Equation (28) can now be written as
un+1cPun+1u
where
i1520-0493-132-1-133-e29
is the projection matrix that constrains vector quantities to be tangential to the sphere. It should be pointed out that using this Cartesian formulation introduces no approximation from the original governing equations in spherical coordinates. Swarztrauber et al. (1997) have shown that the equations in Cartesian coordinates with this type of projection are in fact identical term by term to the equations in spherical coordinates.

2) High-pass filter

Like any high-order method, the spectral element method is susceptible to aliasing errors. In order to prevent these high-frequency waves from contaminating the solution through the introduction of nonphysical oscillations, a high-pass filter is used. We use the filter outlined in Boyd (1998), which is applied as follows. In one dimension, we expand the state vector q in the ξ direction as follows:
qLξ
where
i1520-0493-132-1-133-e31
is the the Legendre transform matrix, Pi are the Nth-order Legendre polynomials, and are the Legendre modal coefficients. To filter the local solution q, we transform them to modal space via the inverse of Eq. (31), apply the filter-weighting diagonal matrix Λ and then transform back to nodal (gridpoint) space. This can be written as
q1𝗙q
where
Λ−1
is the filter operator that is an (N + 1) × (N + 1) matrix. The success of the filter hinges on the weighting matrix Λ. Following the idea of P. F. Fischer (2002, personal communication), we write
i1520-0493-132-1-133-e34
where i = iF, … , N denotes the modes curtailed by the filter. In this paper we use iF = N, with μ = 0.05, which represents only filtering the highest mode by 5%.

The reason for constructing the Legendre transform as PiPi−2 for i = 2, … , N and the weighting matrix Λ = 1 for i = 0, 1 is to avoid affecting the local element boundary values. By using this Legendre polynomial construction, only the first two modes (P0 and P1) affect the element boundary values; the remainder of the modes only affect the element interior values. This way we can apply the filter in an element-by-element sense without violating the C0 continuity condition at the element interfaces (boundaries). This eliminates the need for global assembly of the local element filter matrix. The global assembly operation incurs communication costs on distributed-memory computers, and these costs must be minimized to achieve good performance.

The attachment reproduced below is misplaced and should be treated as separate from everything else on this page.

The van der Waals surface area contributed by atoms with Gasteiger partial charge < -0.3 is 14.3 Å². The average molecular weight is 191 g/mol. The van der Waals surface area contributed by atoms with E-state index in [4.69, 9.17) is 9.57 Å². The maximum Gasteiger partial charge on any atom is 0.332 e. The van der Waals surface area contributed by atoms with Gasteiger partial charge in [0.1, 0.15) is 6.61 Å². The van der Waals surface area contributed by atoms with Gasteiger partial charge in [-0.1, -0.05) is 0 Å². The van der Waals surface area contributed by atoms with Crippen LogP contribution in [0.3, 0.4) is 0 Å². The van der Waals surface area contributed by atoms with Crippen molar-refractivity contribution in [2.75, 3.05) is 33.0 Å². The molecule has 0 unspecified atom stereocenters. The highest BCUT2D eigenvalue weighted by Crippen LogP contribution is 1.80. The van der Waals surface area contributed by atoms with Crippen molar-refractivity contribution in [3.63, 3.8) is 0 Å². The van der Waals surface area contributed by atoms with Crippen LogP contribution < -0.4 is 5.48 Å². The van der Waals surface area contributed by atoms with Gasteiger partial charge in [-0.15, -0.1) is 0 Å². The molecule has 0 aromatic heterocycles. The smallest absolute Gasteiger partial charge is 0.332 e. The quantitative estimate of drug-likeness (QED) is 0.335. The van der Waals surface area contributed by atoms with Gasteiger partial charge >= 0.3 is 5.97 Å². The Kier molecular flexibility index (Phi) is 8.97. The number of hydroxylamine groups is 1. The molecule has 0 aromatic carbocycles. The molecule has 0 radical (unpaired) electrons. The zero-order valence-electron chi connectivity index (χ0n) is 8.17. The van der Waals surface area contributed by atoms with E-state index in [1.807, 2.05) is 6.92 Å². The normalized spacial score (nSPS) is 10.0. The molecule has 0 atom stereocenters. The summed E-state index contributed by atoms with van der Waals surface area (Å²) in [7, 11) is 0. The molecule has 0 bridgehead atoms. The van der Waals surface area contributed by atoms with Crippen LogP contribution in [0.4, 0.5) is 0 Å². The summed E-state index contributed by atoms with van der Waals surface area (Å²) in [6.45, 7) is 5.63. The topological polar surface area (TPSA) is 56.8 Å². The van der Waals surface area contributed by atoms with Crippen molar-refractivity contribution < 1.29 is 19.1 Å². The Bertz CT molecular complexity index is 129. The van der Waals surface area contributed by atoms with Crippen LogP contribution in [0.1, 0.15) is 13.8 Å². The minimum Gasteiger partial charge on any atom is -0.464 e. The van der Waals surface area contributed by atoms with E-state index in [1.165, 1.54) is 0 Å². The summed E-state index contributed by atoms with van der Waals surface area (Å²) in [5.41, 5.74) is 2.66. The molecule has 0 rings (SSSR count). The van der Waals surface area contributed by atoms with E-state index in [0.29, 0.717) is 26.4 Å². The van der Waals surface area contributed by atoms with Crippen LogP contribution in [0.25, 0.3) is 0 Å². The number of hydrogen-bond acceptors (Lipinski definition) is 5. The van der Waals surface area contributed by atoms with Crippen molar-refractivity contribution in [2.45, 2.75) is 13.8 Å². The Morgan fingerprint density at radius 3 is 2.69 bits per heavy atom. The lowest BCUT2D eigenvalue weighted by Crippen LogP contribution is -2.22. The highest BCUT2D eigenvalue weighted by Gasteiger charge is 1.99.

In 2D, the filter is applied as follows:
e𝗙eT
where 𝗙T is the transpose of 𝗙, and 𝗾e is an (N + 1) × (N + 1) matrix containing the solution vector of the element Ωe.

4. Grid generation on the sphere

One of the advantages of using Cartesian coordinates is that any grid can be used with our spectral element atmospheric model. Although we can use any grid whatsoever, at the moment the grids must be conforming and quadrilaterally shaped. Using the discontinuous basis functions as in Giraldo et al. (2002) will permit using nonconforming grids, and the spectral element basis in Warburton et al. (2000) will allow the use of triangles, which we reserve for future work. In order to show the grid independence of our model, in this paper we show results on icosahedral and hexahedral grids.

a. Icosahedral grids

Icosahedral grids are constructed by subdividing the 20 triangular faces of the icosahedron by a Lagrange polynomial of order nI, as described in Giraldo et al. (2002). Prior to mapping these elements onto the sphere, it is convenient to map the triangles onto a gnomonic space. The most unbiased mapping is obtained by mapping about the centroid of the triangles.

Let (λc, φc) be the centroid of the triangle we wish to map. The gnomonic mapping is then given by
i1520-0493-132-1-133-e36
To simplify matters a bit, we first apply the rotation mapping R, whereby Eq. (36) becomes
i1520-0493-132-1-133-e37
in the new coordinate system, with the coordinates (λ, φ) located at (0, 0). The rotation mapping, R, is defined as follows:
i1520-0493-132-1-133-eq22
Once the triangular icosahedral grid is constructed, we subdivide each triangular element into three quadrilateral elements. Upon dividing the triangles into quadrilaterals, one can construct the higher-order LGL grid points inside each element, resulting in a quadrilateral grid with the following properties:
i1520-0493-132-1-133-e38
where Np and Ne denote the total number of grid points and elements composing the icosahedral grid, and N is the polynomial order of the elements. Examples of corresponding grids for nI = 2, N = 8 and nI = 4, N = 8 are illustrated in Fig. 3.

b. Hexahedral grids